Hong Kong - Christie’s spring sale of Fine Chinese Classical Paintings and Calligraphy achieved a total of HK$205,111,250 (US$26,418,329) with an overall sold rate of 86% by lot and 91% by value, generating the highest earning sale in the history of the Chinese Classical Painting category for Christie’s.
Ben Kong, International Specialist Head of Christie’s Chinese Paintings Department, said, “The Chinese Classical Paintings & Calligraphy sale this season witnessed the total sale volume increase by 52% as compared to last spring’s sale for the category, making the sale the most valuable Chinese Classical Paintings & Calligraphy sale in the history of Christie’s. Of the sold lots, 73% were sold above the pre-sale estimate. Three achieved in excess of HK$10,000,000, six achieved in excess of HK$5,000,000 and twenty-eight achieved in excess of HK$1,000,000. Of particular note was Dong Qichang’s work, Poems in Running Script Calligraphy, which contains the collectors’ seals of Emperor Qianlong and Emperor Jiaqing and is published in the critically acclaimed literature, Shiqu Baoji. After several rounds of fierce bidding, the work was sold for HK$57,780,000, over ten times the pre-sale estimate. Also included in the top ten is the rare handscroll entitled, Farewell to Wu Kuan. Attributed to revered Ming Dynasty court painter Shen Zhou, the work includes several colophons of renowned collectors dating back to the Ming Dynasty. The important artistic value of this work has been widely recognized by prominent art collectors of each successive dynasty. This lot sold for HK$37,060,000, in multiples of its pre-sale estimate. Another top-selling lot was Fish in Spring Water by an anonymous artist (12th-13th century), which sold for HK$8,420,000, also in multiples of its pre-sale estimate.”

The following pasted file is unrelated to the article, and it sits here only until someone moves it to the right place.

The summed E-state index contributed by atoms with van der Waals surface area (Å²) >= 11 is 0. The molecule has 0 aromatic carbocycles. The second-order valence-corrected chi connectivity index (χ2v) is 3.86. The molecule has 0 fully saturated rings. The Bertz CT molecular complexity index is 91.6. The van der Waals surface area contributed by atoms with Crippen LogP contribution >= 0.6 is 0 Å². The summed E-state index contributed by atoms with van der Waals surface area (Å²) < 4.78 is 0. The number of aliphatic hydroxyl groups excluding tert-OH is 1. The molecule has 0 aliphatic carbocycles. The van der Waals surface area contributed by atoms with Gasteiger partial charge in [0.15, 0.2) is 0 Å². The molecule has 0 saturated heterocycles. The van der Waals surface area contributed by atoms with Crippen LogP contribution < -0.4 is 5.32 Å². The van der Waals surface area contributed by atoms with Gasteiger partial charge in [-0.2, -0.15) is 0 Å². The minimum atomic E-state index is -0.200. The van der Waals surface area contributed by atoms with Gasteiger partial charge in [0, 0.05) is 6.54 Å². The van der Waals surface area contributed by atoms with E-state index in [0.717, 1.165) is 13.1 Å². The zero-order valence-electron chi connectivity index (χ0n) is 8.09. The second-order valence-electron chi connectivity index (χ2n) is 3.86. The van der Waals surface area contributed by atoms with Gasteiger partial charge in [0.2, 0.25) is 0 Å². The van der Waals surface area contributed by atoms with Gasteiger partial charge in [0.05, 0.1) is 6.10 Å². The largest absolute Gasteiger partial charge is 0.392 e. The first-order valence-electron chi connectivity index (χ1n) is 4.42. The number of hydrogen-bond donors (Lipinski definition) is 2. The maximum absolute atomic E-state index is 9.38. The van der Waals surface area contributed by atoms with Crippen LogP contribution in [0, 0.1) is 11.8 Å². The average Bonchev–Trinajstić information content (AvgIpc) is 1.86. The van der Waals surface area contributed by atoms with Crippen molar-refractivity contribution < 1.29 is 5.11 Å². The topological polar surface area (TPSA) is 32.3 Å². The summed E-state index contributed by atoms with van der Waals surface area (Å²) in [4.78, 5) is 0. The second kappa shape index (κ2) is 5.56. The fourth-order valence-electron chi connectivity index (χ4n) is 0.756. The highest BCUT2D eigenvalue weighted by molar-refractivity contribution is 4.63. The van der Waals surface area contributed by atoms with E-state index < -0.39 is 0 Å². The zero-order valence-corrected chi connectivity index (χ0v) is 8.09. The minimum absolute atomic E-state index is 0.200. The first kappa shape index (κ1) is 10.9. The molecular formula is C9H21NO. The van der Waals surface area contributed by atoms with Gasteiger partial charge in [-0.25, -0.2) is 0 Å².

The strong results of the Chinese Classical Paintings & Calligraphy sale affirm the great confidence and enthusiasm of the collectors for this category, made further indicative by the fiercely competitive bidding that ensued within the saleroom. This sale attracted active bidding from a diverse group of international collectors, 84% of which hailed from Greater China. The vigor of the sale confirms the increased sophistication of the market and great potential for growth in the category of Chinese Classical Painting, with buyers competing for exceptional works of superlative quality and important provenance.
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